Arnobius rejects the inherent immortality of the soul. Humans are not born with deathless souls, he avers, in an attempt to refute Platonism, Neoplatonism, hermetism, the Chaldean Oracles and other writers of the period. The Christian neophyte considers the aforementioned philosophers “new men” (novi viri) who introduce novel ideas at odds with the Christian faith:
Wherefore there is no reason that that should mislead us, should hold out vain hopes to us, which is said by some men till now unheard of, and carried away by an extravagant opinion of themselves, that souls are immortal, next in point of rank to the God and ruler of the world, brought forth by that Begetter and Father, divine, wise, learned, and not touchable by any contact with the body (Adversus Nationes 2.15).<>
God the Father is the one from whom souls causally emanate. Arnobius consequently reasons that it is the height of folly to assume that the souls of human beings resemble the Father with respect to immortality (Adversus Nationes 2.16). God has reserved deathlessness and indestructibleness for himself. However, human souls “have one origin, we therefore think exactly alike; we do not differ in manners, we do not differ in beliefs; we all know God; and there are not as many opinions as there are men in the world, nor are these divided in infinite variety” (Adversus Nationes 2.15).>
Not only has God the Father begotten human souls, but if a multitude of gods exists, as the Greeks and Romans claimed, then these deities are evidently subject to the vicissitudes of temporality since the omnipotent Father generates them temporally posterior to himself:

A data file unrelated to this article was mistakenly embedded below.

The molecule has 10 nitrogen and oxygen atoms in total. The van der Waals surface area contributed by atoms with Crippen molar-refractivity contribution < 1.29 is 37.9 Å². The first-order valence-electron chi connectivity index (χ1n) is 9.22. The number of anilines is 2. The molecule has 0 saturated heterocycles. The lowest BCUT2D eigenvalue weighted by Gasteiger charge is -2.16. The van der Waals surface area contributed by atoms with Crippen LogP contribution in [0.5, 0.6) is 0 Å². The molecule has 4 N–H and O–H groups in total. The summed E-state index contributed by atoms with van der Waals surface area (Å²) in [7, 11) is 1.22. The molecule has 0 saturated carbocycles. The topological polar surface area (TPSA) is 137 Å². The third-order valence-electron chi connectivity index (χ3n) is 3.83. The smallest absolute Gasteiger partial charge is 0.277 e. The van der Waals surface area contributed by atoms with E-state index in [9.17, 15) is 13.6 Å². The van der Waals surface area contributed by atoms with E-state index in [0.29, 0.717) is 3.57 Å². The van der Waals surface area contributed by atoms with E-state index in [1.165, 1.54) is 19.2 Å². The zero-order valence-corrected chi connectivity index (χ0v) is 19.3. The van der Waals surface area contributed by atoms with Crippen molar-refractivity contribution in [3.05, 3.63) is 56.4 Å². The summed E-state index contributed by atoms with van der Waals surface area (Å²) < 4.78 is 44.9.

For if we all agree that there is one Father of all, who alone is immortal and unbegotten, and if nothing at all is found before Him which could be named, it follows as a consequence that all these whom the imagination of men believes to be gods, have been either begotten by Him or produced at His bidding. Are they produced and begotten? they are also later in order and time: if later in order and time, they must have an origin, and beginning of birth and life; but that which has an entrance into and beginning of life in its first stages, it of necessity follows, should have an end also” (Adversus Nationes 2.35).<>
The general consensus among theists of Arnobius’ time was that there is one Father of all things, who has begotten divine but lesser entities, divinities naturally having their origin in him and existing temporally posterior to the one Father. Arnobius reasons that if the gods whom the Father generates have a beginning, they must also have a terminus. Since these gods evidently experience both natality and the cessation of life, they are of necessity inferior to the Father, in some respect. Of course, the apologist intends for his line of reasoning to function as an argumentum reductio ad absurdum. Nevertheless, apart from assessing his logic for soundness and validity, Arnobius’ words illuminate his concept of divine paternity. God is not a literal Father: divine paternitas marks God as the source of all things. However, does Arnobius think that God is masculine quoad se? Alternatively, does he believe that God merely reveals a masculine side pro nobis?>
 See McCracken on book two.